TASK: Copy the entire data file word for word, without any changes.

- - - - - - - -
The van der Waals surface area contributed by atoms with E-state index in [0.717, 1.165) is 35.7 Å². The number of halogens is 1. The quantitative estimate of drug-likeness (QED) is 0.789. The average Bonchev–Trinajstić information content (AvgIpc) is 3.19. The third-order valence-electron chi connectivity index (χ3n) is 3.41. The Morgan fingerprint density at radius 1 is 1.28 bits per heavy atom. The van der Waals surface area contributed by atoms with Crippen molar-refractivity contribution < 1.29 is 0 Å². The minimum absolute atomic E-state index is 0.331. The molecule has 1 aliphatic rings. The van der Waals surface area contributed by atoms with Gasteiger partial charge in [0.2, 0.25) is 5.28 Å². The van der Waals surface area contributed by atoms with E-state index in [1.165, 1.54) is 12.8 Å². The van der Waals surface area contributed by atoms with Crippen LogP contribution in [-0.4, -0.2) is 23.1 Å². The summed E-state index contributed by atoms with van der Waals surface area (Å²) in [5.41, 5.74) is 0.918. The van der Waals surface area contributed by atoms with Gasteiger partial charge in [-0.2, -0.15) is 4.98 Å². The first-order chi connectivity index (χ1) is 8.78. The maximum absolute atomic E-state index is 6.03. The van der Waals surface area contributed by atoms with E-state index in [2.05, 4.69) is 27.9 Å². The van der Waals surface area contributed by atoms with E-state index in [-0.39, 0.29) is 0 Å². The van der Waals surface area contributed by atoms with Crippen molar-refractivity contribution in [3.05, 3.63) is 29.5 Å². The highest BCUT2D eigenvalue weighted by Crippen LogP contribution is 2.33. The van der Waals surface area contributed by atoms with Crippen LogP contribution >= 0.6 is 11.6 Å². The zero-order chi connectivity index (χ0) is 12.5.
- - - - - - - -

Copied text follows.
The van der Waals surface area contributed by atoms with E-state index in [0.717, 1.165) is 35.7 Å². The number of halogens is 1. The quantitative estimate of drug-likeness (QED) is 0.789. The average Bonchev–Trinajstić information content (AvgIpc) is 3.19. The third-order valence-electron chi connectivity index (χ3n) is 3.41. The Morgan fingerprint density at radius 1 is 1.28 bits per heavy atom. The van der Waals surface area contributed by atoms with Crippen molar-refractivity contribution < 1.29 is 0 Å². The minimum absolute atomic E-state index is 0.331. The molecule has 1 aliphatic rings. The van der Waals surface area contributed by atoms with Gasteiger partial charge in [0.2, 0.25) is 5.28 Å². The van der Waals surface area contributed by atoms with E-state index in [1.165, 1.54) is 12.8 Å². The van der Waals surface area contributed by atoms with Crippen LogP contribution in [-0.4, -0.2) is 23.1 Å². The summed E-state index contributed by atoms with van der Waals surface area (Å²) in [5.41, 5.74) is 0.918. The van der Waals surface area contributed by atoms with Gasteiger partial charge in [-0.2, -0.15) is 4.98 Å². The first-order chi connectivity index (χ1) is 8.78. The maximum absolute atomic E-state index is 6.03. The van der Waals surface area contributed by atoms with E-state index in [2.05, 4.69) is 27.9 Å². The van der Waals surface area contributed by atoms with E-state index in [-0.39, 0.29) is 0 Å². The van der Waals surface area contributed by atoms with Crippen molar-refractivity contribution in [3.05, 3.63) is 29.5 Å². The highest BCUT2D eigenvalue weighted by Crippen LogP contribution is 2.33. The van der Waals surface area contributed by atoms with Crippen LogP contribution >= 0.6 is 11.6 Å². The zero-order chi connectivity index (χ0) is 12.5.